The Controversial Cubillos Resigns From Her Post

Minister Cubillos sit among the other

SANTIAGO – Minister of Education Marcela Cubillos resigned on Friday morning, Feb. 28, after a year and a half in her position. This was done so that she could be free to work on the “Reject” campaign for the Apr. 26 plebiscite. Her resignation was well-received because she was the minister with the worst approval rating.

On Friday morning, Feb. 28, Marcela Cubillos resigned from her post as Minister of Education, leaving Sub-Secretary Raúl Figueroa to take her place. Cubillos thanked President Sebastián Piñera for the opportunity to work in his government.

Jacqueline van Rysselberghe, the leader of the Independent Democratic Union (UDI) party, tweeted that Cubillos had made a brave choice and welcomed her to the “Reject” campaign against the new constitution. Cubillos’s role has yet to be determined. As the ex-minister herself recently said, “My decision is to confront these new challenges and play a role, and work and cooperate in the upcoming debates.” When pressed for details on her exact role, she simply replied, “There’s still time to talk about that.”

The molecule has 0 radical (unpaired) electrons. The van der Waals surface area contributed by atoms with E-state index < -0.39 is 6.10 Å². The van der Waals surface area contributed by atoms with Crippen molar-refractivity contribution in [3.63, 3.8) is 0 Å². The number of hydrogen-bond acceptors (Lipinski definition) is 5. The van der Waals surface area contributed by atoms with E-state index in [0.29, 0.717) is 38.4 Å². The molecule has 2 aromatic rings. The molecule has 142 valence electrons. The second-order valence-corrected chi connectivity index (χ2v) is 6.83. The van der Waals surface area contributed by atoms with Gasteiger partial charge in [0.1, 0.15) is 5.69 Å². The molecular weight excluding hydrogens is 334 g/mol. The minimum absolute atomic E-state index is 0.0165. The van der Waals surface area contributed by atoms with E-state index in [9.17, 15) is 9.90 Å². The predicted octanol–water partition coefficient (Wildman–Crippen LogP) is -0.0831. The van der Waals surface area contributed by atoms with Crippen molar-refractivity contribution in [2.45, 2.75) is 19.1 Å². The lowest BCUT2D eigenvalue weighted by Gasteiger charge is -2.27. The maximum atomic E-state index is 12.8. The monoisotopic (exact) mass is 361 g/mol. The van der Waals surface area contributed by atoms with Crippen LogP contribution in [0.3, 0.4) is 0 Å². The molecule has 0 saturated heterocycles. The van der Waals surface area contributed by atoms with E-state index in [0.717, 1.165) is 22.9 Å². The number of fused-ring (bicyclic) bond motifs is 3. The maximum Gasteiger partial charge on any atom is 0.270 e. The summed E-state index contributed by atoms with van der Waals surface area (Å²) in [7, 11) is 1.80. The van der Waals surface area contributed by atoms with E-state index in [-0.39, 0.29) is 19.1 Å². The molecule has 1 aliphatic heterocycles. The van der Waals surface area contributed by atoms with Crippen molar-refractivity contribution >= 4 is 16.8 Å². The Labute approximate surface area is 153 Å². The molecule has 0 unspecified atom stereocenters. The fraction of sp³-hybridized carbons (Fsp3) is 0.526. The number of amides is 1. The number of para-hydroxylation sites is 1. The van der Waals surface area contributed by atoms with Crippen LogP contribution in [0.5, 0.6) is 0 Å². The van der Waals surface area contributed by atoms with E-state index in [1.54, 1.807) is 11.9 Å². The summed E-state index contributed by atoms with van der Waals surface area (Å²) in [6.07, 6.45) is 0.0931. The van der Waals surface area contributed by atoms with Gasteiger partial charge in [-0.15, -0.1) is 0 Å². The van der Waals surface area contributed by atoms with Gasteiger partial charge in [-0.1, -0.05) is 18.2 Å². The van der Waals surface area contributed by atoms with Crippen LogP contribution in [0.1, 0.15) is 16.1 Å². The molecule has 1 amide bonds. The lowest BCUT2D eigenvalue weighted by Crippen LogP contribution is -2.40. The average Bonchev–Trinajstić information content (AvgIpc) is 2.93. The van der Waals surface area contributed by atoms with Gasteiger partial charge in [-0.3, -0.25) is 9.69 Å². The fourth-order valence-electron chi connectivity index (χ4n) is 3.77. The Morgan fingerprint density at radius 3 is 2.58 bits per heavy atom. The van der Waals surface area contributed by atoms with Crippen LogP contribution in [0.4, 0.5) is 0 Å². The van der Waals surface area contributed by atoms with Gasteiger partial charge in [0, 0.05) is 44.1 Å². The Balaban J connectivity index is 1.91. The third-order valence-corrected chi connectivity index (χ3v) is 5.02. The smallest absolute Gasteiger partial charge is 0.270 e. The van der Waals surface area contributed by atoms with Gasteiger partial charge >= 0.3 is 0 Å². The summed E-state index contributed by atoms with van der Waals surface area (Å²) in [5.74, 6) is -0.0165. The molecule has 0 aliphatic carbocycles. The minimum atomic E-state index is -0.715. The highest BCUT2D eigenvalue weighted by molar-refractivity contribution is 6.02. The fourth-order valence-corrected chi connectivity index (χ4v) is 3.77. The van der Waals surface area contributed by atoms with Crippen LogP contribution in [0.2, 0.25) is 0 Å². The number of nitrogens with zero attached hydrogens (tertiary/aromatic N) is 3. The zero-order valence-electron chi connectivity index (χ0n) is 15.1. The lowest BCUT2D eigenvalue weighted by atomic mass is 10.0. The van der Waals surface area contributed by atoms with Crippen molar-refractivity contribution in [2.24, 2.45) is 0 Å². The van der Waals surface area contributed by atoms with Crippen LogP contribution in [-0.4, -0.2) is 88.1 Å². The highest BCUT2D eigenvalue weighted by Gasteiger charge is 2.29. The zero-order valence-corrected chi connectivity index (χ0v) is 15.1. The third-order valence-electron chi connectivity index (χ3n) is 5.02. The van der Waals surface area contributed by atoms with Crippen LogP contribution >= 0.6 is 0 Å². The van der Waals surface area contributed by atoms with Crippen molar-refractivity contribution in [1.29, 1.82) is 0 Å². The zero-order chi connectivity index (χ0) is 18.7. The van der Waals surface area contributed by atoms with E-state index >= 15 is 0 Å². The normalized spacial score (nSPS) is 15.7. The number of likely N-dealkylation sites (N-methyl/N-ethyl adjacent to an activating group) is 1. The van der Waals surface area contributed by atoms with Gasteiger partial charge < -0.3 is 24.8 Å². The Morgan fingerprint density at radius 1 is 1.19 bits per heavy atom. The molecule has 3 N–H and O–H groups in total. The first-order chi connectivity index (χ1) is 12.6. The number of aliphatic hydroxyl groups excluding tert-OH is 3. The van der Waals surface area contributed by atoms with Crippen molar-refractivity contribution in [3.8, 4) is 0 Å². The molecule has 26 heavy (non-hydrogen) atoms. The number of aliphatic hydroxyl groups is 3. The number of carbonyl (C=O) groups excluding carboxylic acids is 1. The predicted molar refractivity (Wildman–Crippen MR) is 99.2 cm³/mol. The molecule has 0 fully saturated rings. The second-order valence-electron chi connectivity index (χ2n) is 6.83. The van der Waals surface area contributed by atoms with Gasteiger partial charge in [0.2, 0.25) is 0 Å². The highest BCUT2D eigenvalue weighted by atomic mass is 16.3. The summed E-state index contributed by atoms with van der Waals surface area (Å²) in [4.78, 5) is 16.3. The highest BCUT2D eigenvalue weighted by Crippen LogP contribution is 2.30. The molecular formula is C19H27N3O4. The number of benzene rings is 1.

The president also tweeted that he was thankful for her work and that Figeroa will continue the mission of bringing quality education and facilitating freedoms and opportunities for all.

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The Controversial Minister Cubillos

According to polls, Cubillos was the minister with the lowest approval rating, with 35% approval and 59% disapproval, mostly as a result of her decisions as Minister of Education, like the Aula Segura (“Safe Classrooms”) law or her handling of last year’s teachers strike. In fact, earlier in the year, the Teacher’s Association, had asked for her resignation so that the school year could begin with a new authority.

The daughter of Hernán Cubillos, one of the masterminds of the 1973 coup d’état in Chile, she studied at some of the best private schools in the country before graduating with a law degree from the Catholic University. It was there that she met the founder of the UDI, Jaime Guzmán, who inspired her to join. That is also why during the 1998 plebiscite she actively participated in the “Yes” campaign that was in favor of Pinochet remaining in power.

From 2002 to 2010, she was a congresswoman for the 21st District, representing the municipalities of Ñuñoa and Providencia. As a congresswoman, she opposed various progressive bills, like a proposed change to decree Nº 340, which would have prioritized the protection of the maritime environment, and she also voted against the law that made divorce legal in Chile—a decision that came back to haunt her when she herself got a divorce in 2006.

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